Rubio needs the votes.
Retired neurosurgeon Ben Carson told supporters Saturday in Irving that he has heard plenty of calls to drop out of the Republican presidential primary.
Some “special interests” have even made personal appeals to him, he said.
“I’ve got unanswered calls on my phone right now, ‘Oh, if you did this or did this, and did this, or if you drop out and support this guy, we’ll give you all this money and we’ll make sure you’re a senator here,’” Carson said. “What a bunch of crap. This is about saving our nation. This is not about horse-trading and making deals.”
Carson told a reporter afterward that he wasn’t going to say who called him, but said his reaction is those people can “go jump in a lake.”
The one-time Iowa frontrunner vowed to fight on days before the Texas primary, where polls show him in a battle with Ohio Gov. John Kasich for a distant fourth place in a field of five contenders. And in his speech at the Northeast Tarrant County Tea Party event, Carson continued to zig as his Republican rivals zag.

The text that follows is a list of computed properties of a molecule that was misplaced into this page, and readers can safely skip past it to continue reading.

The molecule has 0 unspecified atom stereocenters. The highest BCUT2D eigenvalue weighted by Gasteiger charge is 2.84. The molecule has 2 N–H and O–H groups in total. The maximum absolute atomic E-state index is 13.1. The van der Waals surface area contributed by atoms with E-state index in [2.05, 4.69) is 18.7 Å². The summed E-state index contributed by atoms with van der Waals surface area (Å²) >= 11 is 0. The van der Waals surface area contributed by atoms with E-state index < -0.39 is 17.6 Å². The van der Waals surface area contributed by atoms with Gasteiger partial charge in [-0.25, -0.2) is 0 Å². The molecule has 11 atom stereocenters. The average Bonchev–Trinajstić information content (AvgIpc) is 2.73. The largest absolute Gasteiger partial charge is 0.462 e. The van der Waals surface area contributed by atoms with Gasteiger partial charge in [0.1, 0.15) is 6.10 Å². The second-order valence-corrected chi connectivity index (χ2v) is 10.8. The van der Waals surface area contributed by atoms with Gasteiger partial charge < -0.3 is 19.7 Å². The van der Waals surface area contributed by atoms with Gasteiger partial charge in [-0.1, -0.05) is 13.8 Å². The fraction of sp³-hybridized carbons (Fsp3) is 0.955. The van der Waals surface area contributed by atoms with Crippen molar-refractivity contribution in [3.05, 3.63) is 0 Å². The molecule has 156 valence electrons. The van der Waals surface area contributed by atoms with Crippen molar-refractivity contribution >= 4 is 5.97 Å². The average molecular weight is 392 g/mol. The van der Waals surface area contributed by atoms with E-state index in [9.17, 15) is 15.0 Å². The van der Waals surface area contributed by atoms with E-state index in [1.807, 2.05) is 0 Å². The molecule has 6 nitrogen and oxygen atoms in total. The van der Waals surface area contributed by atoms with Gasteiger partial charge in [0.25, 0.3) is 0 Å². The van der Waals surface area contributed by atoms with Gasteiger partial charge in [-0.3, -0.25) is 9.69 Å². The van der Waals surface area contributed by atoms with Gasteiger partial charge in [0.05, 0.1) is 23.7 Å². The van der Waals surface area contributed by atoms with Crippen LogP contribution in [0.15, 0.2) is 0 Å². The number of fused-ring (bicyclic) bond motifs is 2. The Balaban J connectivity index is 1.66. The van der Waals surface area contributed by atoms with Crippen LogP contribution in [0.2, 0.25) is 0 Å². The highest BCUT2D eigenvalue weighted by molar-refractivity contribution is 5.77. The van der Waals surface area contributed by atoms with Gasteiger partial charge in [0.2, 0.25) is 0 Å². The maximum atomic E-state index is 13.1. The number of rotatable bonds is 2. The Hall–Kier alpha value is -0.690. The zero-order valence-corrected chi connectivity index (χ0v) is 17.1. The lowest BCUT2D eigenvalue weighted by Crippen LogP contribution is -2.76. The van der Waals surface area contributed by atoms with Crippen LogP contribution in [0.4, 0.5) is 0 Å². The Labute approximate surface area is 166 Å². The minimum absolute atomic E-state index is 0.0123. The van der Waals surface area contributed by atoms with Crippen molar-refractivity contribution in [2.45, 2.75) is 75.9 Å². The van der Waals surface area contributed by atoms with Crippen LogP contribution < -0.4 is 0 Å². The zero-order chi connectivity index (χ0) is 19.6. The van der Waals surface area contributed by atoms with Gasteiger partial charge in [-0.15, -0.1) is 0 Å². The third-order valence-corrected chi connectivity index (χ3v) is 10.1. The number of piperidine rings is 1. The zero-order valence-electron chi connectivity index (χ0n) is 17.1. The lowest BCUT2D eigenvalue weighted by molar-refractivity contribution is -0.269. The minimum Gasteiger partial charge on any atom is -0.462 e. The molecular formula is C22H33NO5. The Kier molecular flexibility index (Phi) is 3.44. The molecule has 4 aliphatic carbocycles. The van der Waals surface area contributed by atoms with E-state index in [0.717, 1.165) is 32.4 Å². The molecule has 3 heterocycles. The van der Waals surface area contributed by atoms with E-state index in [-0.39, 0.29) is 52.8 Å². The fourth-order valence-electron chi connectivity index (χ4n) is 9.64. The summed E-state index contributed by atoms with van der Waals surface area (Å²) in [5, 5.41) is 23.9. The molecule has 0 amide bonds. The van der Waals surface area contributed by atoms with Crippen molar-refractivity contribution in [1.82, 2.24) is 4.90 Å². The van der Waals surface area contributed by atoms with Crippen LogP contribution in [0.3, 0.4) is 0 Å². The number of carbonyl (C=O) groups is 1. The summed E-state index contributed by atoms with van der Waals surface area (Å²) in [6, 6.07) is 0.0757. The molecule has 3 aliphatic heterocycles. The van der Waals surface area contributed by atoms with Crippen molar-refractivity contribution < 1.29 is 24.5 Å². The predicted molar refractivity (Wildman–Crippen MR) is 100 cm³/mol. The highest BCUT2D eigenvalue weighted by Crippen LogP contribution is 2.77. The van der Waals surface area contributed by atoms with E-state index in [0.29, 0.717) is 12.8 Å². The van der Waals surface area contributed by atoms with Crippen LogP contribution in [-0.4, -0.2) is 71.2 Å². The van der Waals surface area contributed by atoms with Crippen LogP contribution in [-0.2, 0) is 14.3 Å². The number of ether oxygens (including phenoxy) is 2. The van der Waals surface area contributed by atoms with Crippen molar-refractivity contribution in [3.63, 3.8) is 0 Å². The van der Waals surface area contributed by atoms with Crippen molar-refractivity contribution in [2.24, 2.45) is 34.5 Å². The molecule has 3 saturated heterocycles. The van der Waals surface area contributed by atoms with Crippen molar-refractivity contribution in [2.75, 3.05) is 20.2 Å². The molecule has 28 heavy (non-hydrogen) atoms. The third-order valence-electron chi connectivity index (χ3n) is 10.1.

While Florida Sen. Marco Rubio and business mogul Donald Trump have traded insults, Carson said he didn’t think it was a good idea to criticize of his fellow Republicans and invoked his faith at every turn. While his opponents talked of Israel and Planned Parenthood and Trump’s business acumen and Israel and endorsements, Carson talked about the national debt and his flat tax plan.
Carson said he doesn’t think the other candidates talk enough about the $19 trillion national debt. He said that he was “very disappointed in the so-called debate” Thursday night in Houston.
“We’re just trying to entertain people,” Carson said. “It reminds me so much of ancient Rome — everyone wants to go to the Coliseum and somebody stabs someone with a sword and they go, ‘Yeah, this is great.’ And a tiger tears somebody’s head off, and they go, ‘Ah, this is wonderful.’ And nobody is paying attention to the crumbling society around them.”
The analogy was the closest Carson came Saturday to a criticism of his fellow Republicans. He said such attacks are not “useful” to him.